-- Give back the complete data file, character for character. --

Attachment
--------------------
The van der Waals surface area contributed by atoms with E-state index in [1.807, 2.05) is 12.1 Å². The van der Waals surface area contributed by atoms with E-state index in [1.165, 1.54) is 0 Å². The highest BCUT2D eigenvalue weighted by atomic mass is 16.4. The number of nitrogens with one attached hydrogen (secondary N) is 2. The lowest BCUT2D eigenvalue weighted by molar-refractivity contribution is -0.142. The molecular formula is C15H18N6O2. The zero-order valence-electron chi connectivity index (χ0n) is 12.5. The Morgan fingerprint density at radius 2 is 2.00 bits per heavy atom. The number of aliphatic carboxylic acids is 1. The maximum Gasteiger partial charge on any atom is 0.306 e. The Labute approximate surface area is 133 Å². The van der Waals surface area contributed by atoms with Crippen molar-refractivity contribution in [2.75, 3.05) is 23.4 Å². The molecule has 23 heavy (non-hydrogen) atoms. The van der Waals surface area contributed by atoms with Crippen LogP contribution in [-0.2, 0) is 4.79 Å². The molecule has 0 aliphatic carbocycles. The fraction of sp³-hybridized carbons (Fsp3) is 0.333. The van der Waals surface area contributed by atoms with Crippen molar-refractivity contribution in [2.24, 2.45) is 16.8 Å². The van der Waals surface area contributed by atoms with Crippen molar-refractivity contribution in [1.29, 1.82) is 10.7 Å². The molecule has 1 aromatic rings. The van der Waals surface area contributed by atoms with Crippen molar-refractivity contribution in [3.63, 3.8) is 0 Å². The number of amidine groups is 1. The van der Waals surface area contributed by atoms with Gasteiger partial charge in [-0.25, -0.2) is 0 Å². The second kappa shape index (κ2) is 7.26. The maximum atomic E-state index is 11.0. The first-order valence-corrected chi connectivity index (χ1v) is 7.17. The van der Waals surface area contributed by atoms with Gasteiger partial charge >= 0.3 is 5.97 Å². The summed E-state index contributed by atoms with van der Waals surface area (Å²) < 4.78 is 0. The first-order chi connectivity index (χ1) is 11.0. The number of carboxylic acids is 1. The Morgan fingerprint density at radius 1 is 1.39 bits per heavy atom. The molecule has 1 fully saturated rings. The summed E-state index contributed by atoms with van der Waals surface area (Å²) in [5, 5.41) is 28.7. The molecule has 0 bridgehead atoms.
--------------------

The van der Waals surface area contributed by atoms with E-state index in [1.807, 2.05) is 12.1 Å². The van der Waals surface area contributed by atoms with E-state index in [1.165, 1.54) is 0 Å². The highest BCUT2D eigenvalue weighted by atomic mass is 16.4. The number of nitrogens with one attached hydrogen (secondary N) is 2. The lowest BCUT2D eigenvalue weighted by molar-refractivity contribution is -0.142. The molecular formula is C15H18N6O2. The zero-order valence-electron chi connectivity index (χ0n) is 12.5. The Morgan fingerprint density at radius 2 is 2.00 bits per heavy atom. The number of aliphatic carboxylic acids is 1. The maximum Gasteiger partial charge on any atom is 0.306 e. The Labute approximate surface area is 133 Å². The van der Waals surface area contributed by atoms with Crippen molar-refractivity contribution in [2.75, 3.05) is 23.4 Å². The molecule has 23 heavy (non-hydrogen) atoms. The van der Waals surface area contributed by atoms with Crippen LogP contribution in [-0.2, 0) is 4.79 Å². The molecule has 0 aliphatic carbocycles. The fraction of sp³-hybridized carbons (Fsp3) is 0.333. The van der Waals surface area contributed by atoms with Crippen molar-refractivity contribution in [2.24, 2.45) is 16.8 Å². The van der Waals surface area contributed by atoms with Crippen molar-refractivity contribution in [1.29, 1.82) is 10.7 Å². The molecule has 1 aromatic rings. The van der Waals surface area contributed by atoms with Crippen molar-refractivity contribution in [3.63, 3.8) is 0 Å². The number of amidine groups is 1. The van der Waals surface area contributed by atoms with Gasteiger partial charge in [-0.25, -0.2) is 0 Å². The second kappa shape index (κ2) is 7.26. The maximum atomic E-state index is 11.0. The first-order valence-corrected chi connectivity index (χ1v) is 7.17. The van der Waals surface area contributed by atoms with Gasteiger partial charge >= 0.3 is 5.97 Å². The summed E-state index contributed by atoms with van der Waals surface area (Å²) < 4.78 is 0. The first-order chi connectivity index (χ1) is 11.0. The number of carboxylic acids is 1. The Morgan fingerprint density at radius 1 is 1.39 bits per heavy atom. The molecule has 1 fully saturated rings. The summed E-state index contributed by atoms with van der Waals surface area (Å²) in [5, 5.41) is 28.7. The molecule has 0 bridgehead atoms.